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Sharpnshinyknives wrote:By the way, what does the circle w/ the 3 P’s stand for?
Tsar Bomba wrote:Sharpnshinyknives wrote:By the way, what does the circle w/ the 3 P’s stand for?
Pattern Production Premiere. The first run (usually the Tidioutes since the Northfields come later) for a brand new pattern number. The Tidioutes of the recent #44 run were all etched "PPP" too.
I broke down and now there are a jigged cherrywood Tidioute and an ebony Northfield en route.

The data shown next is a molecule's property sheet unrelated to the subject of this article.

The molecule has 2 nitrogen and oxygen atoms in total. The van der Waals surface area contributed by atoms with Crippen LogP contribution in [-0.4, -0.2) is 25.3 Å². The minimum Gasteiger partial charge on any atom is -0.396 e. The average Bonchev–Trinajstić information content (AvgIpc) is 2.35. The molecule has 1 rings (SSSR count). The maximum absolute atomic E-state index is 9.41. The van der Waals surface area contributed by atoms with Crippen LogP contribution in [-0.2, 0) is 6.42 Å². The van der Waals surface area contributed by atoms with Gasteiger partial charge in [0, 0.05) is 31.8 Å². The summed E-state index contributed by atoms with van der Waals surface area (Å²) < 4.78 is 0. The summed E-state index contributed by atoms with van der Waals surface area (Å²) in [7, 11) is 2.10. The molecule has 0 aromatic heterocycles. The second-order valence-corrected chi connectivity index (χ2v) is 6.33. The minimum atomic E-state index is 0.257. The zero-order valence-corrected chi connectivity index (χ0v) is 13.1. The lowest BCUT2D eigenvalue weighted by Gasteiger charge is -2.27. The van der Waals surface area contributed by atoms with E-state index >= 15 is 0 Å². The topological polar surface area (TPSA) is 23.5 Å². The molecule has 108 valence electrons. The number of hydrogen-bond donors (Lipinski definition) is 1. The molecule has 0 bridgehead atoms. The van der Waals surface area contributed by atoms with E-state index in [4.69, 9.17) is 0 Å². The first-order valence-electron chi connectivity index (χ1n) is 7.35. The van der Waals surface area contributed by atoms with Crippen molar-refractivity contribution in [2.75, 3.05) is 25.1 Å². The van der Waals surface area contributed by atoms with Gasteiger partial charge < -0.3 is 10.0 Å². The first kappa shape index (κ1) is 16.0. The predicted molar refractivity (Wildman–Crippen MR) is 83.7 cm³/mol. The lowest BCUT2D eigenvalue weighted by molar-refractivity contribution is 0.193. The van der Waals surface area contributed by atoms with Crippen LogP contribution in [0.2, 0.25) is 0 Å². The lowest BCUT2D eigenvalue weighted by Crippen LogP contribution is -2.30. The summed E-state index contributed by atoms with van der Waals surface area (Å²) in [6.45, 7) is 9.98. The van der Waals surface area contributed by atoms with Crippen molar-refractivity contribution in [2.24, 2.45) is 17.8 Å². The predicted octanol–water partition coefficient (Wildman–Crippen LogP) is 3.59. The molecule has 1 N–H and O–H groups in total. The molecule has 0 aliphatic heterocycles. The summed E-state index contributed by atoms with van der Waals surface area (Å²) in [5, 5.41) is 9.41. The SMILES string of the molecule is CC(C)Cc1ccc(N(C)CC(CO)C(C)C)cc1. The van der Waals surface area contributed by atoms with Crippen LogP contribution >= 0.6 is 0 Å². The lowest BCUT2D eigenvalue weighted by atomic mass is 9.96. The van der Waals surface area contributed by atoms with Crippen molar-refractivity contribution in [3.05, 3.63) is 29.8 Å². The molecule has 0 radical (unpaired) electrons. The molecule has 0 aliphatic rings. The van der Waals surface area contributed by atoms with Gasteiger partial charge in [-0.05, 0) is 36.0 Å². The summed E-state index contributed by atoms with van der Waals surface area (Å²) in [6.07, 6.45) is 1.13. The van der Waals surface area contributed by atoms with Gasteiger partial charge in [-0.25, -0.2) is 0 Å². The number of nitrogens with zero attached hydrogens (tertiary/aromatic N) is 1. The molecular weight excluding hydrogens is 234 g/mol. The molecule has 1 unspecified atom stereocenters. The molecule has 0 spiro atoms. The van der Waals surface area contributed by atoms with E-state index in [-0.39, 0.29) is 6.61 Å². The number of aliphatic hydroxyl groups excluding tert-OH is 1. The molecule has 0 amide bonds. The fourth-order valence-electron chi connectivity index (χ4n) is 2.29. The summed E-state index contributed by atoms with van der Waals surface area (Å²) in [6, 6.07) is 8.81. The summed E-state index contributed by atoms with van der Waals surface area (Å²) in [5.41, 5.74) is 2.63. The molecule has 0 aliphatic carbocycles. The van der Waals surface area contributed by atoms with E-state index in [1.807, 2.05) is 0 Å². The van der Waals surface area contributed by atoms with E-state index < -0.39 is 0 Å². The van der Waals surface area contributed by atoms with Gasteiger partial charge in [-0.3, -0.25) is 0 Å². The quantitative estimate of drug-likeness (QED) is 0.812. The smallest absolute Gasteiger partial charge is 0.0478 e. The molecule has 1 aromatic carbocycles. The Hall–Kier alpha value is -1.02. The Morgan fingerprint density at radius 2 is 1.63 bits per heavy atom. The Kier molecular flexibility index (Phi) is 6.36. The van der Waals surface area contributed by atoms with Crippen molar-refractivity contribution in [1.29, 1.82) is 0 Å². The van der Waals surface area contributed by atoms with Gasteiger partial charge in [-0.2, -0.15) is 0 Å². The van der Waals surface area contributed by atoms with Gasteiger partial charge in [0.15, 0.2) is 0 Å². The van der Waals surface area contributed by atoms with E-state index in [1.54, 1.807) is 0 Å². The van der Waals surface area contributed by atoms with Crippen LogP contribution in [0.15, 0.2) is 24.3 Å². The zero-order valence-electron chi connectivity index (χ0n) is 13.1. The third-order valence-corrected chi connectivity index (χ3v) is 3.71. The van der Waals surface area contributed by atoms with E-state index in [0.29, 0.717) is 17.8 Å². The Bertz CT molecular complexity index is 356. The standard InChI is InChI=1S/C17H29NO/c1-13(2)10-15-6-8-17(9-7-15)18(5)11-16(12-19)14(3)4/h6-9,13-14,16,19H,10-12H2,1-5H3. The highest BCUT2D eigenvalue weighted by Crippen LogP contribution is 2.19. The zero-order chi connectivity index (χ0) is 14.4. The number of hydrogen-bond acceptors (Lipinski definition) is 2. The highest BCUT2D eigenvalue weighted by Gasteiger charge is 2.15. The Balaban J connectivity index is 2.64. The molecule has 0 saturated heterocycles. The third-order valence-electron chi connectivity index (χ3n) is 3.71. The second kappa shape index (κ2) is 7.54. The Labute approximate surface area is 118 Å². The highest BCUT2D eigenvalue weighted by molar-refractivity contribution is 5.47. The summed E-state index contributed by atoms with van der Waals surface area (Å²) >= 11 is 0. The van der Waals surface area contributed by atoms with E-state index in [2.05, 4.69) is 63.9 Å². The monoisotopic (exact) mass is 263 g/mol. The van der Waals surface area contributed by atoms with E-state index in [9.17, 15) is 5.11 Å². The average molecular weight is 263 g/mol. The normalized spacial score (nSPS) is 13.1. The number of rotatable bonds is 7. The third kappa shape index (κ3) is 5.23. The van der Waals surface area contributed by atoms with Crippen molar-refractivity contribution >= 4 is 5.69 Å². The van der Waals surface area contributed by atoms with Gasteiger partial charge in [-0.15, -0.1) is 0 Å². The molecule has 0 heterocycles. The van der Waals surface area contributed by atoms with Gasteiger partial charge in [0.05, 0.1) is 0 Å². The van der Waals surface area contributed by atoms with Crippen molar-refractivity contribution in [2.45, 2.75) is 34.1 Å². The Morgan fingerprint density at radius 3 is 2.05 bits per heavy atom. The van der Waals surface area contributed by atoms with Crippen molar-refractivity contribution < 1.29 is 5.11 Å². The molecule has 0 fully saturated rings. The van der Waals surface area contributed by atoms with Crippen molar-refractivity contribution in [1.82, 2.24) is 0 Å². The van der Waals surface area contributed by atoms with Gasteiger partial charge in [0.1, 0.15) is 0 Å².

Selecting the best looking stag is about like picking the prettiest girl was in junior high school. Fortunately we did not all think the same one was the best looking. My preference is smooth stag polished flush with the bolsters and a little bulge that keeps all of the bark high of the bolsters. The way Americans haft stag bolster to bolster bark necessitates exposed bolster edges that usually are radiused at the ends of grooves and other low spots. It is common on German knives to see almost bolster to bolster bark with an abrupt step down to the bolster. While to me that looks like the hafters did not blend the stag into the bolster to save time, that is another way to get nearly full bark coverage. While they were less common some of the 82 Dixie Stockmans had stag the way you like it. They did not sell fast so if you hunt through the pictures of individual stag 97s at stores there's a good chance you'll find a 97 that is to your taste.kootenay joe wrote:Those stag slabs look top notch. I wish GEC would try to fit these by grinding off from the underside so as to have bolster to bolster exterior stag surface. There must be a reason why they grind off the top to get a fit to the bolsters. Likely it is easier but the old Sheffield dudes managed to haft with all exterior bark showing so i'm sure GEC could master it too.
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